Disfellowshipping is the act of removing an individual from the church rolls and barring the same from activities of the church. This rare occurrence is often an obscure paragraph or two in a church's by-laws, constitution, or other document containing guidelines for discipline. Personally, I have never been involved in a disfellowshipping. I have discussed the procedure and the possibility of it but only in a theoretical sense. It has never been an issue of concern.
In the past decade there have been several high-profile cases of disfellowshipping individuals or even entire congregations. Most of these cases have been not only geographically remote, but also they have been contextually remote from my own situation. Most all of the cases have dealt with the issue of homosexuality and only recently there have been several renowned cases involving female pastors. None of these cases have involved people I know or have contact with.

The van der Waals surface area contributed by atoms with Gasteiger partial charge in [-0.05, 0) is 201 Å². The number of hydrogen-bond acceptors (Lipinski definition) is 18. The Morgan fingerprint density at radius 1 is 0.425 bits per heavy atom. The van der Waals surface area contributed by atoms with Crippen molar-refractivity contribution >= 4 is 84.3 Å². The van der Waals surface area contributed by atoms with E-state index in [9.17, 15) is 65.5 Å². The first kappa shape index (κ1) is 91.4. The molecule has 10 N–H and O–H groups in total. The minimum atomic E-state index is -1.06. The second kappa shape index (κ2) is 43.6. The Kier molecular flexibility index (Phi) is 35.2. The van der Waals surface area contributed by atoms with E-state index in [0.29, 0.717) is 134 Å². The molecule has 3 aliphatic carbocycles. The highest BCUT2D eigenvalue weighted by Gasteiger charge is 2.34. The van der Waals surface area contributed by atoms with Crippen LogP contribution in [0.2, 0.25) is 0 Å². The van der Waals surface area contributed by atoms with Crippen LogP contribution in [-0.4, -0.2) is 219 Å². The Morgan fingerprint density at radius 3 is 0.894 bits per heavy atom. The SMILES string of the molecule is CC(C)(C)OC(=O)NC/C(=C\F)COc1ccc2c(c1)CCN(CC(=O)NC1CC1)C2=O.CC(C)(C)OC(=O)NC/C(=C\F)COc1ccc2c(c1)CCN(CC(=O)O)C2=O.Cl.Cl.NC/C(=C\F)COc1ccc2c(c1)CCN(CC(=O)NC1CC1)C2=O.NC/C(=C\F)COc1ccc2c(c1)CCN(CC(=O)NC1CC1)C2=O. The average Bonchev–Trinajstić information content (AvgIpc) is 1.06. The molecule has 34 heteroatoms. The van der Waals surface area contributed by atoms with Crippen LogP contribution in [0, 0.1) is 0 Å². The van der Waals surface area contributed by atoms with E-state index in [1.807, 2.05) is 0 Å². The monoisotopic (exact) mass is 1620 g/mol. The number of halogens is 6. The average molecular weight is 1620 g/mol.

Neither have the situations been concerned with issues with which I have had any opportunity to deal.
My interest in the topic of disfellowshipping changed recently because of my involvement in a prospective case for disfellowshipping in which a colleague asked for advice. The discussion was roundtable and involved nearly a dozen ministers including evangelists, pastors, youth ministers, and others. The case involved a family in which the daughter had sinned grievously and had shown neither repentance nor remorse. The daughter was of legal age and could be held accountable for her own actions. There was no serious disagreement as to the need for discipline in this case. The major issue was in dealing with the parents.
The parents of the daughter had previously claimed to have been unaware of events and circumstances that had led up to the daughter's incident. The mother had been relieved of her...